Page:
Sisterhood should be more powerful.

Deb pointed me to this story on the impossible business of finding a bra that fits, something you wouldn’t think would be such a big hairy deal, but is, particularly when you get into the larger sizes.

As any man can tell you, every woman is different, and we’re accustomed since birth to telling outselves the problem is not with the garment, but with our bodies, which are too… something. The absurdity of this thinking is pointed out in Jessica Siegel’s story:

The fitter brought out six under-wire models bearing cups big enough to serve a grande latte – 34DD’s and E’s (in some styles, they’re the same size. Who knew?) Most gaped on me. Several fit, but the wires pinched my diaphragm. The fitter’s diagnosis: “It’s because your breasts are too low on your chest.”

“You mean they’re sagging?” I asked.

No, she said, they just sprout lower on your ribs than “normal.” Finally, a lacy Chantelle felt good in front, but the cup rode too high on the side, cutting into my armpit. Her new verdict: “You’re too short-waisted.” More frustrating try-ons provoked the final blow: “Your breasts are uneven. . . . Eeek!”

Her running critique of my body was the patter of someone who believes (or wants you to believe) that the fault lies not in the bra, but in you. I got the same drill from four fitters and two bra designers I spoke with, who all spun their own theories, including, “It doesn’t scratch, you only think it scratches,” and my personal favorite: “Your ribs are in the wrong place.”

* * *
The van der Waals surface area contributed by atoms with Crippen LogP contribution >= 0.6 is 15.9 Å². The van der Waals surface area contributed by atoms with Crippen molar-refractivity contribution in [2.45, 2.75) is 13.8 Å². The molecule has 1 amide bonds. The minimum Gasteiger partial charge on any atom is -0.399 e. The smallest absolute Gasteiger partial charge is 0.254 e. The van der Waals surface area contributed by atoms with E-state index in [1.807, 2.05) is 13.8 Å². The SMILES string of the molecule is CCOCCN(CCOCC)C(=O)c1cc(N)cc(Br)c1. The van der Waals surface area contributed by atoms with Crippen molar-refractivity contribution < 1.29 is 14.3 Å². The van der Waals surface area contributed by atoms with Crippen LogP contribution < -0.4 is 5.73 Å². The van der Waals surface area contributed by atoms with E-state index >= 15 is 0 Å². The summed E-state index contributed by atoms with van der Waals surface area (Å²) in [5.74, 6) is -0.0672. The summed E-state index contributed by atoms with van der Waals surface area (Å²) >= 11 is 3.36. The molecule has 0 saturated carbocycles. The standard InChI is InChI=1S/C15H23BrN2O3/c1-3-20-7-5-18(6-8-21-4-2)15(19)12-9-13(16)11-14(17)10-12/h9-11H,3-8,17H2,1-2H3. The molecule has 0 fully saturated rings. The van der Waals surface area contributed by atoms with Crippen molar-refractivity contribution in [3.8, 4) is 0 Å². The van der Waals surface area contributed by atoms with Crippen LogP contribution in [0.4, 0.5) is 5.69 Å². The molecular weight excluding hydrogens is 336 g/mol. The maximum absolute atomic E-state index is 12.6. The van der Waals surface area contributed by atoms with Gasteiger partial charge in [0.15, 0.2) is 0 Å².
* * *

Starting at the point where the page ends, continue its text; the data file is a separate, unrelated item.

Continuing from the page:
Posted at 9:09 am in Uncategorized |

10 responses to “Sisterhood should be more powerful.”

  1. Mindy said on November 10, 2003 at 11:11 am

    Jeans don’t fit most women, either. At least stores don’t hire professional jeans fitters to tell me that my ass is too big and in the wrong place.

    Years ago I read somewhere that the largest and most common source of stress in peoples’ lives is ill-fitting clothes. I’m so there.

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  2. alex said on November 10, 2003 at 2:51 pm

    The flip side of all this is men’s undies. Boxers, like the more traditional women’s teddy, offer no support and you’re liable to squish the hell outta your balls every time you sit down. Briefs can chafe your legpits when the elastic’s too tight. And when you hit middle age and you’ve got no ass anymore, briefs start hanging from you just like boxers.

    Unlike with bras, you generally don’t have anyone helping you to achieve a good fit and the stores don’t want you opening three-packs or leaving a stack of skidmarked garments on the dressing room table. So for guys it’s all trial-and-error, hit-and-miss. You gotta buy ’em first.

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  3. deb said on November 10, 2003 at 5:41 pm

    why, alex, i had no idea! all this time i’ve been envying men because they can go do guerrilla shopping — all they need is a neck size, sleeve length, waist measurement and inseam, and they’re good to go. they walk out with clothes that fit, without even trying them on. i have always considered this hugely unfair. i never dreamed that men suffered so when it came to their unmentionables.

    i can assure you, though, that the vast majority of women have never availed themselves of the services of a professional bra-fitter. as much as we might want to, the potential for humiliation is just too brutal to contemplate.

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  4. Melissa said on November 10, 2003 at 8:12 pm

    I never recovered from my first encounter with the bra-fitter when I was 12, which left such lasting scars that I am still convinced everything about my body is weirdly wrong and out of order and at odds with manufacturing standards. Thank you, Bra-Fitter-Lady, I hope you tripped on that tape measure and strangled yourself.

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  5. Jennifer said on November 10, 2003 at 11:00 pm